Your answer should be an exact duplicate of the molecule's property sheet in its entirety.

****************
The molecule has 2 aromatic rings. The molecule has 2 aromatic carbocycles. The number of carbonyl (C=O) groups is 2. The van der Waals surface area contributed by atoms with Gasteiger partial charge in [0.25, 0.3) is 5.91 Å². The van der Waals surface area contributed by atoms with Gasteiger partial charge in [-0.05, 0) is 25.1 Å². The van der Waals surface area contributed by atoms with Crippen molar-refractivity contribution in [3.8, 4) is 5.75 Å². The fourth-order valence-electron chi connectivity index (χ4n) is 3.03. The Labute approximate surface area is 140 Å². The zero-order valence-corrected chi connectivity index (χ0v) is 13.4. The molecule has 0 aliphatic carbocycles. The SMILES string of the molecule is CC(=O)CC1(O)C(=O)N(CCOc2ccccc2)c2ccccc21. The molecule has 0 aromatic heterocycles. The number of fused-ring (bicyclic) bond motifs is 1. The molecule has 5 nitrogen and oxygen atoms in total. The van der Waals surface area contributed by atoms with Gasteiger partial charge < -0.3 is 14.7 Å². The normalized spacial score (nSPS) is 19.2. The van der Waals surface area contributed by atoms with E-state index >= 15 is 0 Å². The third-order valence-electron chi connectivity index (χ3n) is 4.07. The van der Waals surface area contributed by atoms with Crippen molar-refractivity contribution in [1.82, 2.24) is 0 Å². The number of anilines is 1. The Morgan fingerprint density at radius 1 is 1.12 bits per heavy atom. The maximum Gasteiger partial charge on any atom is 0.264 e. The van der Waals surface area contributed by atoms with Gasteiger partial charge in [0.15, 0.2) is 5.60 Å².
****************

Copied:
The molecule has 2 aromatic rings. The molecule has 2 aromatic carbocycles. The number of carbonyl (C=O) groups is 2. The van der Waals surface area contributed by atoms with Gasteiger partial charge in [0.25, 0.3) is 5.91 Å². The van der Waals surface area contributed by atoms with Gasteiger partial charge in [-0.05, 0) is 25.1 Å². The van der Waals surface area contributed by atoms with Crippen molar-refractivity contribution in [3.8, 4) is 5.75 Å². The fourth-order valence-electron chi connectivity index (χ4n) is 3.03. The Labute approximate surface area is 140 Å². The zero-order valence-corrected chi connectivity index (χ0v) is 13.4. The molecule has 0 aliphatic carbocycles. The SMILES string of the molecule is CC(=O)CC1(O)C(=O)N(CCOc2ccccc2)c2ccccc21. The molecule has 0 aromatic heterocycles. The number of fused-ring (bicyclic) bond motifs is 1. The molecule has 5 nitrogen and oxygen atoms in total. The van der Waals surface area contributed by atoms with Gasteiger partial charge < -0.3 is 14.7 Å². The normalized spacial score (nSPS) is 19.2. The van der Waals surface area contributed by atoms with E-state index >= 15 is 0 Å². The third-order valence-electron chi connectivity index (χ3n) is 4.07. The van der Waals surface area contributed by atoms with Crippen molar-refractivity contribution in [1.82, 2.24) is 0 Å². The number of anilines is 1. The Morgan fingerprint density at radius 1 is 1.12 bits per heavy atom. The maximum Gasteiger partial charge on any atom is 0.264 e. The van der Waals surface area contributed by atoms with Gasteiger partial charge in [0.15, 0.2) is 5.60 Å².